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The Summer's now in full swing (despite what the weather thinks), so we caught up with Amy Vreeke, writer and performer of The Year My Vagina Tried To Kill Me, for some top tips for travelling with endometriosis.

Amy was diagnosed with endometriosis in 2016. This chronic illness creates a wide range of painful symptoms that can affect a woman’s everyday life. With these top tips from Amy, we’re sure you’ll be making the most of your Summer whether you’re off on holiday, a festival or enjoying the great British weather.

And if you’ve got no Summer plans, there’s always Amy’s blunt and autobiographical show, The Year My Vagina Tried To Kill Me, coming up in October for you to look forward to.

1. Be prepared!

You probably do this every day anyway, but make sure you’re always prepared for possible unexpected pain or bleeding. You might be feeling great before you go away, but we all know flare-ups can strike at any time. Instead of worrying that that might happen, be prepared – I’m talking pain killers and beach-friendly sanitary wear. A big holiday must-pack for me is cystitis sachets. I often suffer if I’m in the heat and a bit dehydrated. There’s nothing worse than feeling that initial sting and not being able to take medicine straight away.

Being prepared takes away a lot of the anxiety of holidaying with an unpredictable vagina.

2. Go to the loo at every opportunity

If you’re travelling a long way make sure you’re going to the toilet whenever you see one. You don’t want to be on the two-hour bus ride to the hotel, desperate for the loo or bleeding through your nice new playsuit. This might seem like obvious advice, but for endometriosis sufferers needing the loo is more than uncomfortable. It can be painful and the need can often be urgent.

3. Balance

A lot of us try to eat healthily and exercise to manage our symptoms, but on holiday this often slides. We have mid-day pints and cakes for tea because that’s what holidays are about! However, try to maintain some balance in your diet/sleep/exercise otherwise by the second half of your holiday you can end up feeling crap. I’m not saying don’t have that afternoon ice cream – cocktail combo, but maybe just have some fruit at breakfast and a bit of veg in your meals. You’re still treating yourself and you’ll stay feeling fresh!

4. Keep talking

I don’t always say when I’m in pain or feel knackered because I feel like a whingey cow. If I did I probably wouldn’t have time to talk about anything else. But it is so important that the people around you know where you are at. Most of the time people would rather know beforehand that you’re in too much pain to climb a mountain than to realise half-way and feel bad about making you do it. Anyone who is worth holidaying with should understand and take things at a pace that suits you. Talking is good for you. I always feel a lot less anxious if I know the person I’m with knows if I’m struggling or if I’m feeling amazing.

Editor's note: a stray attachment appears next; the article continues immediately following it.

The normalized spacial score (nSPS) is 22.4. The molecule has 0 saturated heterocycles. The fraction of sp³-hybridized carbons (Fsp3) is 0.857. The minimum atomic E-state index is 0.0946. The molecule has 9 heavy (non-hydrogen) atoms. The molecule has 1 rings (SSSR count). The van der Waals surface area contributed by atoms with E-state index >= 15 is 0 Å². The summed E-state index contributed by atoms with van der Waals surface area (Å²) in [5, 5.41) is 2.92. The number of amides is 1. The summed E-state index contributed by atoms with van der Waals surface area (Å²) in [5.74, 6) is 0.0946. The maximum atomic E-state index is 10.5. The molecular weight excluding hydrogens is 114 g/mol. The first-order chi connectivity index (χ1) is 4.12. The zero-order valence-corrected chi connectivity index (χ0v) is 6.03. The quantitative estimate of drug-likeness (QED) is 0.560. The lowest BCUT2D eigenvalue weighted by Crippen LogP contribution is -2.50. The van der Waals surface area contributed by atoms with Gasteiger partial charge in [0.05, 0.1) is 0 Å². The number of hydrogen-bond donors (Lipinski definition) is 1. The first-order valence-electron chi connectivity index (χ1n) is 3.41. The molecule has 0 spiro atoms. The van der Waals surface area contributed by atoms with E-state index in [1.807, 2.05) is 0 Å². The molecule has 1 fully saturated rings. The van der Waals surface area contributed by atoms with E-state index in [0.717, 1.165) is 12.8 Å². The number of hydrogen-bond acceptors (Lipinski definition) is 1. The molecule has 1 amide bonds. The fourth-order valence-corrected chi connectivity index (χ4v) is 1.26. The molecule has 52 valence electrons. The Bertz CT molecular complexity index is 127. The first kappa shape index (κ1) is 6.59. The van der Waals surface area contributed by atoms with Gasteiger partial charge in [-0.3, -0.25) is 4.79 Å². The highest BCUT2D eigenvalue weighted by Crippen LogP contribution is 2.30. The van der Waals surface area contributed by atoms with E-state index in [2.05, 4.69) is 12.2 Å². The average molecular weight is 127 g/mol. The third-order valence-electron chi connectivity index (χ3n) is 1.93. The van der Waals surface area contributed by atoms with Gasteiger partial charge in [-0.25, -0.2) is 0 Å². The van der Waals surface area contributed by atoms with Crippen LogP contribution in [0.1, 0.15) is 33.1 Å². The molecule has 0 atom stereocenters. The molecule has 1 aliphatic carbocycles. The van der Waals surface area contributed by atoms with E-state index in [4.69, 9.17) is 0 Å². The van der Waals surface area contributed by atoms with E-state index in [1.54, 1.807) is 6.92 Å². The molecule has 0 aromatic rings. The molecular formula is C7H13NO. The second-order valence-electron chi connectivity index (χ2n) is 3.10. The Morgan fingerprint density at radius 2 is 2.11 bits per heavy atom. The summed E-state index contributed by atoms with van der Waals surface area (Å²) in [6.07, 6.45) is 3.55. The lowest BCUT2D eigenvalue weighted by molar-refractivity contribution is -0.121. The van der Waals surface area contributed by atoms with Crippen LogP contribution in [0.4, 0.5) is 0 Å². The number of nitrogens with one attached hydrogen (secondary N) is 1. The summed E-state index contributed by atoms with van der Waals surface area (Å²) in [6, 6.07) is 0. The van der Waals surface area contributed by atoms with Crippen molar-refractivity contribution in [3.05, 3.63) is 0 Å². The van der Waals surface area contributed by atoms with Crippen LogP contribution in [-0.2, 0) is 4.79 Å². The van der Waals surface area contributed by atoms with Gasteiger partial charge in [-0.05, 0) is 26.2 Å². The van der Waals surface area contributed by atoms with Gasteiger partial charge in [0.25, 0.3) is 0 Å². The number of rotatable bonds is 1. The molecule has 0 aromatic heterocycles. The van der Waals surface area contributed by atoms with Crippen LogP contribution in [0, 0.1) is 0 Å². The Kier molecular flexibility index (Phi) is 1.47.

5. Let go of guilt

This is the most important tip.

I don’t know about other endometriosis sufferers, but I feel constant guilt for not being as productive as I should, or having to change/cancel plans last minute. Quite a lot of the time I even feel guilty for having fun! If I’m too ill to work to full capacity how can I have the energy to enjoy myself? But this is your holiday. YOU DESERVE IT. Whether you’ve been really busy or not managed to work a day in the last 4 months, you deserve a holiday. You are (in some cases) constantly dealing with pain. Let yourself enjoy things and if you have to change your plans one day on holiday because you just need to chill in the hotel/apartment, don’t feel bad about it, holidays are for rest.

And finally, have fun!

So there you have it. Top tips for any keen travellers, but especially those with unpredictable vaginas.

For a frank and funny insight into living life with this chronic illness, don’t miss the premiere of Amy’s solo show, The Year My Vagina Tried To Kill Me, this October as part of SICK! Festival.

The Year My Vagina Tried To Kill Me

2 + 3 October, 8.30pm
Martin Harris Centre

Amy was diagnosed with endometriosis in 2016. Now she’s here to relive twelve years of misdiagnosis, toilet-based mishaps and failed one-night stands.


Amy Vreeke